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Kasturbai was born at Porbandar in 1869. Her father was a well-to-do businessman and she was one of his four children. The date of her birth is not known.

She was illiterate at the time of her marriage with Mohandas Karamchand Gandhi, son of the Prime Minister of Rajkot State. They were both aged 13. He taught her to read and write. She was slow but willing to learn till the end of her life.

She had five children, of whom four grew up to manhood She became a tower of strength to her husband. In consultation with her, Gandhi took the vow of Brahmacharya in 1901. She was his steadfast companion in all his experiments in India and in South Africa. A simple Kathiawari girl, she learnt to dress like the Parsis and to eat with knife and fork when her husband desired it on his return from England after his studies. Later she took to austere simplicity when he decided to change his life. She adapted herself to Ashram life without any difficulty. It was like a joint family which she had already experienced.

She identified herself with the work of her great husband throughout her life, but she did not accept his ideas unless she understood them and considered them right. Gandhiji often had to work hard to convince her, especially in the early days. This exercise led him to the discovery of Satyagraha.

She was a deeply religious Hindu wife. In early life, she considered untouchability a part of religion. Later she renounced all caste distinctions and brought up a Harijan girl as her own daughter. She regularly read Bhagavadgita and Ramayana and spun every day till she became too weak to do so during her last illness in detention in the Aga Khan?s Palace, Poona.

A delicate, small but elegant lady, she was simple, straightforward and methodical. Her simplicity had an elegance, all its own. She was ready to lay down her life for her principles. A strict vegetarian, she refused to take meat soup in South Africa even when the doctor said that she would die without it and a holy man explained to her that it was not against religion to do so during illness.

Her public life began after she joined her husband in South Africa in 1897. From 1904 to 1914, she was the soul of the Phoenix Settlement and became Kasturba-- ?mother? to the inmates, a role continued at Kochnab, Sabarmati and Sevagram Ashram in India.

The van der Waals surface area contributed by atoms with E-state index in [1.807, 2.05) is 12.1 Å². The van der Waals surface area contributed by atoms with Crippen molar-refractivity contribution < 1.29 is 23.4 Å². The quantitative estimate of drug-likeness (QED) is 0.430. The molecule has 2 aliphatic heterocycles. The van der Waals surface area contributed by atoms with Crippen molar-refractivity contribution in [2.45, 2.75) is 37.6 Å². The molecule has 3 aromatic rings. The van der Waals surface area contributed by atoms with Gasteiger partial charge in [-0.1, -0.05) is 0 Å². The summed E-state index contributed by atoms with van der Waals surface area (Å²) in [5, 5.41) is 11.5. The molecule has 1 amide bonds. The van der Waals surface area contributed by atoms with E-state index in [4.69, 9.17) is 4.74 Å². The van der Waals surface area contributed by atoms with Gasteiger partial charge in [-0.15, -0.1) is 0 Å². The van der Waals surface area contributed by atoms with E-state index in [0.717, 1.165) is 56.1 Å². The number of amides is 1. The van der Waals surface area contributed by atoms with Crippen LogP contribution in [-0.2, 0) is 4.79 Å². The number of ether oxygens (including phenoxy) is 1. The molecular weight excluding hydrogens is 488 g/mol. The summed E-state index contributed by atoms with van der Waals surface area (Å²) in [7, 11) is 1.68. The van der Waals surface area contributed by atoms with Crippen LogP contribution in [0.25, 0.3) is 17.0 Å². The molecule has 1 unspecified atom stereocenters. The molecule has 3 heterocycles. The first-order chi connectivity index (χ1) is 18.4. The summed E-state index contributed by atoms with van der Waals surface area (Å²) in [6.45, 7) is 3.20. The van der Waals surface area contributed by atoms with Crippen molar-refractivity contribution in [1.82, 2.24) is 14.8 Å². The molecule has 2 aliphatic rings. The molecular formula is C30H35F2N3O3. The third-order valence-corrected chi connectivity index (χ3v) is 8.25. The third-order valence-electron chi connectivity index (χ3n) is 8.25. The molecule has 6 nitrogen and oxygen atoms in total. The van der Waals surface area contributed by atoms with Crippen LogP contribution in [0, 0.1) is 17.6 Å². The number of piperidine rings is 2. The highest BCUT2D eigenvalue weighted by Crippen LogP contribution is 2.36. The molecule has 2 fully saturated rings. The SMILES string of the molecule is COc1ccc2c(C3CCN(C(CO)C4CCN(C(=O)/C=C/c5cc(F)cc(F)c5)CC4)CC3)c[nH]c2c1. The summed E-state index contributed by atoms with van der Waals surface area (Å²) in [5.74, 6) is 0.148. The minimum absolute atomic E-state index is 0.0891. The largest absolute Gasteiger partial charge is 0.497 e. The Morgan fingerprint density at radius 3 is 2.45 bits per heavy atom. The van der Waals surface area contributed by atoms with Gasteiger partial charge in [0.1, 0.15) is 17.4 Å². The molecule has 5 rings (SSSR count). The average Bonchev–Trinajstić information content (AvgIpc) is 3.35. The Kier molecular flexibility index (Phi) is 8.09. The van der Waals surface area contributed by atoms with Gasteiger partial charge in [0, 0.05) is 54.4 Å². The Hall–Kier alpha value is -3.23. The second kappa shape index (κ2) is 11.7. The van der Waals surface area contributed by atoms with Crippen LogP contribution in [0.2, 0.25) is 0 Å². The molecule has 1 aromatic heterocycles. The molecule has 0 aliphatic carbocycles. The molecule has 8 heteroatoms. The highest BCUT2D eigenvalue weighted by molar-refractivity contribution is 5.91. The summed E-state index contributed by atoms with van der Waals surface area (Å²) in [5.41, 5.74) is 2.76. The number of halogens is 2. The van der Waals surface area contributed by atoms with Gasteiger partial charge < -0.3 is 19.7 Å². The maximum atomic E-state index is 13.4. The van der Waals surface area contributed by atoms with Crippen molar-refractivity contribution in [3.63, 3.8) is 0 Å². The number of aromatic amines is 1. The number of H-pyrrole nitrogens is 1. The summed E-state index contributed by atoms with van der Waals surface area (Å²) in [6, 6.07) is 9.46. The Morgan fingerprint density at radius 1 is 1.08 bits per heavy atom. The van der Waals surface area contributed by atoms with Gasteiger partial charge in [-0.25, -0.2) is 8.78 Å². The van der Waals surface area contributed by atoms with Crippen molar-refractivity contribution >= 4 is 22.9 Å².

She led the women?s satyagraha in the final fight in South Africa. She was imprisoned and came out of jail in an emaciated condition. After his return to India in 1915, Gandhiji took up the cause of the Indigo workers against the oppression of the white planters in Champaran in Bihar. Kasturba joined him and taught cleanliness, discipline and reading and writing to the village women and children.

In 1918, she took an active part in the Kaira Satyagraha or ?No Tax Campaign? and taught the village women the art of non-violent resistance. Later during India?s non-violent fight for freedom, she took up the leadership of the movement whenever Gandhiji was arrested; she plunged into the struggle, addressed meetings, collected funds and kept up the morale of the people.

She presided over the backward Rani Paraj community?s second conference, which resulted in their giving up drinking and taking to spinning and khadi. In 1930 and again in 1932, she courted arrest by picketing liquor and foreign cloth shops. She was released when Gandhiji went on a prolonged fast against the British Government?s decision to create separate electorate for the Harijans. She joined him at Poona and nursed him during the fast.

In 1939, she participated in the Rajkot Satyagraha political reforms and was kept in detention at Tramba. She was released when Gandhiji launched his fast against the ruler of Rajkot for breach of promise. She refused to leave the detention camp till her two companions, Maniben Patel and Mridulaben Sarabhai, were also released.

In 1942, Gandhiji was arrested early in the morning of August 9 at Birla House, Bombay. Kasturba decided to address the meeting which Gandhiji was to have addressed that afternoon. She was arrested as she was proceeding to the meeting and taken to Arthur Road prison at Bombay, from where after two days she was taken to the Aga Khan Palace detention camp at Poona to join her husband. She was very frail in body, but her spirit was indomitable.
In February 1943, Gandhiji went on a 21-day fast and Kasturba look after him day and night. She took only one meal a day of fruit and milk. She had done the same during all his previous fasts. This enabled her to have the strength to nurse him while she shared his ordeal.

Her health began to fail soon after Gandhiji?s fast in detention. The strain, physical and emotional, was too great. She would supervise her husband?s meals even from her sick bed and it required considerable persuasion to make her give up spinning in the interest of her weak heart.She suffered from chronic bronchitis,with heart failure, and a terminal pneumonia carried her away. She attended prayers morning and evening till the end. She gave up all food except ?Ganga Jal? (Ganga water) on the last day. She wanted to hear nothing but ?Ram Nam?.

She died on 22 February 1944 on Maha Shivratri Day as the sun went down, with her head on her husband?s lap. There was an ineffable peace on her face.

A grateful nation collected 125 lakhs of rupees with which Gandhiji established the ?Kasturba Gandhi National Memorial Trust? for the service of simple women like Kastruba in the villages of India and their children.

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